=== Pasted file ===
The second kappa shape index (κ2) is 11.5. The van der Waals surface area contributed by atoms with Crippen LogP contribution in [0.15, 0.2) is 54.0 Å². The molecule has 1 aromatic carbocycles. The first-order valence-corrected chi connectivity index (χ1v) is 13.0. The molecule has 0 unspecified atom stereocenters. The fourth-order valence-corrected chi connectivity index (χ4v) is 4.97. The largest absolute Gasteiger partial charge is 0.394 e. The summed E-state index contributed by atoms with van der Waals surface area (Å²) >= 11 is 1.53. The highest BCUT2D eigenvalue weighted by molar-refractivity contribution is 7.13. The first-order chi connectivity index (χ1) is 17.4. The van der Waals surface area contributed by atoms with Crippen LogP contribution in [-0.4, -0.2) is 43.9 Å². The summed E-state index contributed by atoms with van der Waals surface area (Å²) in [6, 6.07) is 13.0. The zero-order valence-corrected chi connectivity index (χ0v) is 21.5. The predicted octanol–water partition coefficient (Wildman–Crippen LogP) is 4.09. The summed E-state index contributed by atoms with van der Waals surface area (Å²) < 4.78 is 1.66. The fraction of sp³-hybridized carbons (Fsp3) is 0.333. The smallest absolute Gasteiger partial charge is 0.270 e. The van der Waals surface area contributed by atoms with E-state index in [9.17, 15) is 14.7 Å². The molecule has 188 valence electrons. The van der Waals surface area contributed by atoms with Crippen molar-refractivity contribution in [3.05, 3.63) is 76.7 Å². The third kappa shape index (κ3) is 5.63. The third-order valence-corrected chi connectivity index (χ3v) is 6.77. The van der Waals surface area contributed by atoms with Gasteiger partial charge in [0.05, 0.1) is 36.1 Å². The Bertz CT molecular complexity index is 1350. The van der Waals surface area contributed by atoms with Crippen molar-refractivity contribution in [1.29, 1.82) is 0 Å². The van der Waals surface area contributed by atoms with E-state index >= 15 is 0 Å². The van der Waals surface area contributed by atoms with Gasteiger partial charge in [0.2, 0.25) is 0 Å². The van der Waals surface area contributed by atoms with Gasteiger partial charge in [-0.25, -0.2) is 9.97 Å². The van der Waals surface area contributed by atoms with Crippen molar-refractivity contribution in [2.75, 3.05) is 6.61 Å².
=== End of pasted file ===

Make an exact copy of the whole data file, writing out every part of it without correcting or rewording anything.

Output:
The second kappa shape index (κ2) is 11.5. The van der Waals surface area contributed by atoms with Crippen LogP contribution in [0.15, 0.2) is 54.0 Å². The molecule has 1 aromatic carbocycles. The first-order valence-corrected chi connectivity index (χ1v) is 13.0. The molecule has 0 unspecified atom stereocenters. The fourth-order valence-corrected chi connectivity index (χ4v) is 4.97. The largest absolute Gasteiger partial charge is 0.394 e. The summed E-state index contributed by atoms with van der Waals surface area (Å²) >= 11 is 1.53. The highest BCUT2D eigenvalue weighted by molar-refractivity contribution is 7.13. The first-order chi connectivity index (χ1) is 17.4. The van der Waals surface area contributed by atoms with Crippen LogP contribution in [-0.4, -0.2) is 43.9 Å². The summed E-state index contributed by atoms with van der Waals surface area (Å²) in [6, 6.07) is 13.0. The zero-order valence-corrected chi connectivity index (χ0v) is 21.5. The predicted octanol–water partition coefficient (Wildman–Crippen LogP) is 4.09. The summed E-state index contributed by atoms with van der Waals surface area (Å²) < 4.78 is 1.66. The fraction of sp³-hybridized carbons (Fsp3) is 0.333. The smallest absolute Gasteiger partial charge is 0.270 e. The van der Waals surface area contributed by atoms with E-state index in [9.17, 15) is 14.7 Å². The molecule has 188 valence electrons. The van der Waals surface area contributed by atoms with Crippen molar-refractivity contribution in [3.05, 3.63) is 76.7 Å². The third kappa shape index (κ3) is 5.63. The third-order valence-corrected chi connectivity index (χ3v) is 6.77. The van der Waals surface area contributed by atoms with Gasteiger partial charge in [0.05, 0.1) is 36.1 Å². The Bertz CT molecular complexity index is 1350. The van der Waals surface area contributed by atoms with Crippen molar-refractivity contribution in [1.29, 1.82) is 0 Å². The van der Waals surface area contributed by atoms with E-state index >= 15 is 0 Å². The van der Waals surface area contributed by atoms with Gasteiger partial charge in [0.2, 0.25) is 0 Å². The van der Waals surface area contributed by atoms with Gasteiger partial charge in [-0.25, -0.2) is 9.97 Å². The van der Waals surface area contributed by atoms with Crippen molar-refractivity contribution in [2.75, 3.05) is 6.61 Å².